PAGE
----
As Goldman Sachs prepares for its annual shareholder meeting on Friday, it has more to worry about than anti-corporate gadflies like Evelyn Y Davis.
Davis, a frequent critic of corporate America's pay and business practices, is expected to be on hand. But her concerns could be drowned out by other small shareholders likely to question Goldman Sachs Group Inc executives about fraud charges, a criminal investigation and other shareholder challenges.
I'm sure there will be some protesters outside and all of that good stuff, said Walter Todd, a portfolio manager at Greenwood Capital, which owns Goldman debt. I'm sure it'll be good theater. But as far as inside the meeting, I would image there will be some folks asking tough questions.
With all the scrutiny that Goldman faces, this year is not like the others -- apart from the likelihood major shareholders are likely to sit out the annual meeting.
As a result, Goldman executives are more likely to be dodging headlines then any corporate reform efforts with teeth.
People are looking for headlines coming out of this thing, Todd said. It doesn't matter if it is a mom and pop who owns five shares going in and raising a stink, or if it is Calpers -- the headline is still going to be what it is.
Goldman has faced a headline assault of late.
Last month, the U.S. Securities and Exchange Commission accused Goldman of failing to tell investors the securities underlying a so-called synthetic collateralized debt obligation were chosen by a short-seller, John Paulson, whose fund was betting the CDO would lose value.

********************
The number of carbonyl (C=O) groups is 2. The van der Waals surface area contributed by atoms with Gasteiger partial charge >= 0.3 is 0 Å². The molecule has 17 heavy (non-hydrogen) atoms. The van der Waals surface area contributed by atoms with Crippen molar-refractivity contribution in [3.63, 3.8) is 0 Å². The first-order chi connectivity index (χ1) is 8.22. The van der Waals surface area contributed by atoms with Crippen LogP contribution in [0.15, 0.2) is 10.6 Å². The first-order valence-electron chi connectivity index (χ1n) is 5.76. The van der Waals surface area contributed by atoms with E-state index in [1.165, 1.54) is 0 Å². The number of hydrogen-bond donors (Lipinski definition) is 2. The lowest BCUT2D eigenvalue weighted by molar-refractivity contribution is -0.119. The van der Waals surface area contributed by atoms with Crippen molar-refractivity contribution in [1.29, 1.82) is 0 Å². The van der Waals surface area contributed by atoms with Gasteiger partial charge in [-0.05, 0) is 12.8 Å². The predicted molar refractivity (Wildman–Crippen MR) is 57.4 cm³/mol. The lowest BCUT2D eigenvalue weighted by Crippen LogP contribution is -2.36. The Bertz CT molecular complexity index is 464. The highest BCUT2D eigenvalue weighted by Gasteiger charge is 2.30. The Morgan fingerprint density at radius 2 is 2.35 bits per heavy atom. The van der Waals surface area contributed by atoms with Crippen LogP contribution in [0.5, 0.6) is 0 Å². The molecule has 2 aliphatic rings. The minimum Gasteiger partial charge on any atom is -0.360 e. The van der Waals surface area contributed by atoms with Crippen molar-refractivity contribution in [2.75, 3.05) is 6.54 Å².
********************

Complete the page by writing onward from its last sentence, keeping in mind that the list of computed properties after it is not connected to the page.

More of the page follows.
Goldman also drew the attention of a Senate and is facing a Justice Department criminal investigation, according to sources.
Chief Executive Lloyd Blankfein has been engaging in a public relations offensive since he was questioned last week by the Senate Permanent Subcommittee on Investigations about the firm's role in the subprime mortgage crisis.
Blankfein's fate is not on the agenda of Friday's meeting, but some are speculating he will not survive the scrutiny facing the firm.
You almost need a guy to hang. Blankfein is probably going to get hung, said one investor, who did not want to be named because he did not want to jeopardize business relationships. Everybody is feeling this. I don't know if the people inside are upset with Lloyd, but outside, he is not a sympathetic figure.
In addition to questions about whether Blankfein is fit to lead the firm, Goldman executives are likely to face questions about the merits of the SEC's lawsuit and the associated risks.
I'd like to know what they think the true probabilities are of being found guilty in the ABACUS deal, said Michael Vogelzang, president of investment firm Boston Advisors, which owns a small stake in Goldman. I'd like to ask them: 'Did they really think they weren't doing anything wrong? Would you have bought the paper personally?'
Like most shareholders, Vogelzang is not planning to attend the meeting, which will be held in Downtown Manhattan at a building near Goldman's new headquarters.
Shareholders in attendance will be able to vote on proposals relating to compensation issues, political contributions and even an item by The Maryknoll Sisters of St. Dominic relating to the use of collateral in derivatives trading.
They will also consider a proposal urging the company to separate the role of chairman and CEO. Goldman's board, however, has recommended a vote against that proposal.
(Reporting by Steve Eder; editing by Andre Grenon)